‘We have tried to caution buyers’
Delhi Development Authority ( D DA ) v i c e c h a i r m a n Balvinder Kumar expresses serious concern over the real estate activities of welfare societies and developers in the land pooling zones much before the notification of the draft regulation of the land pooling policy. Some excerpts f rom his i nterview with Jeevan Prakash Sharma Are you aware that hundreds of welfare societies have been registered and that money is being collected for real estate activities under DDA’s land pooling policy? Yes, we have come to know about these activities from various people. On our part, we gave advertisements in newspapers twice to caution homebuyers that they risk their hard-earned money by investing in such ventures.
Why is DDA not taking any action against people involved in these activities? The problem is that we have not received any complaint yet. I know that it will be too late when people complain. The unfortunate part is that the educated and professional class is investing in these societies. If the draft regulation policy is notified, will you recognise these societies as land owners and accept their land under the land pooling scheme? A developer entity can be anything. It can be a company, a consortium, a society or any amalgamation of members, but we will recognise one entity from whom we will take land and return under the policy. So that way, if a welfare society owns land and wants to give it to DDA, there is nothing wrong in that. But when the draft regulation is yet to be notified, is it fair on the part of any company or society to collect money for that purpose? Also, some of these societies are registered under the Society Registration Act 1860 for welfare activities. You are right that when draft regulation of land pooling is not notified, collecting money for that purpose is illegal. Also, people need to understand that if a sufficient number of applicants don’t come forward from a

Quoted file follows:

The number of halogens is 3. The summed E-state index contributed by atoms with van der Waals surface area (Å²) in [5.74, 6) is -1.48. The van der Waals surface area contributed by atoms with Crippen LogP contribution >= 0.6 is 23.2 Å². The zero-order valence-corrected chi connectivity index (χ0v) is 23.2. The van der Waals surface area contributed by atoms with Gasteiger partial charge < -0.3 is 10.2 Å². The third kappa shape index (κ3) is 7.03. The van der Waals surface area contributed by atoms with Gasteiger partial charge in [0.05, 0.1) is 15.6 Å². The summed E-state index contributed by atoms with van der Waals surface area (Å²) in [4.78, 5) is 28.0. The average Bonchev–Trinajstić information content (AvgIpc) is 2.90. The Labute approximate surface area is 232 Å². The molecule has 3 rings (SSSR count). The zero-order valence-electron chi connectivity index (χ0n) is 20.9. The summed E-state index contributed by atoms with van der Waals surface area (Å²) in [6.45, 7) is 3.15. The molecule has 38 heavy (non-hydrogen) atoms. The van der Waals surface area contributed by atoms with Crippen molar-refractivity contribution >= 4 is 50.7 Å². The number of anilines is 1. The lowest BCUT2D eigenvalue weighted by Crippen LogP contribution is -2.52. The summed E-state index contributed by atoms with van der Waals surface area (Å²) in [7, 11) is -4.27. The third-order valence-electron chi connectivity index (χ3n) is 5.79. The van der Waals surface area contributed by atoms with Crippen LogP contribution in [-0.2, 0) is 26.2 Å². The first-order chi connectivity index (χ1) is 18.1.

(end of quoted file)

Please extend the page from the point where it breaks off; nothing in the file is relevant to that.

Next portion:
particular sector, it is possible that the sector may not be covered under land pooling policy at all. For example, there is a zone under which there is a sector which has a total of 250 hectares of land. To bring this sector under the land pooling policy, we need 60% of land. It means 60% land should be offered to DDA by the various landowners. If DDA gets less than that, then that sector will not be covered under the land pooling policy. So any society which is buying land at this moment is risking the money of its members because no one knows which sector has the potential to be covered under the policy. Out of all the land available in these zones, what percentage of the total is expected to come under the land pooling policy? According to my estimation, out of 100% area of the land pooling zones, maximum 30% will be covered under the land pooling policy. So what happens to welfare societies whose land falls in the rest of 70% area? What will they do then?
Another thing which will not be clear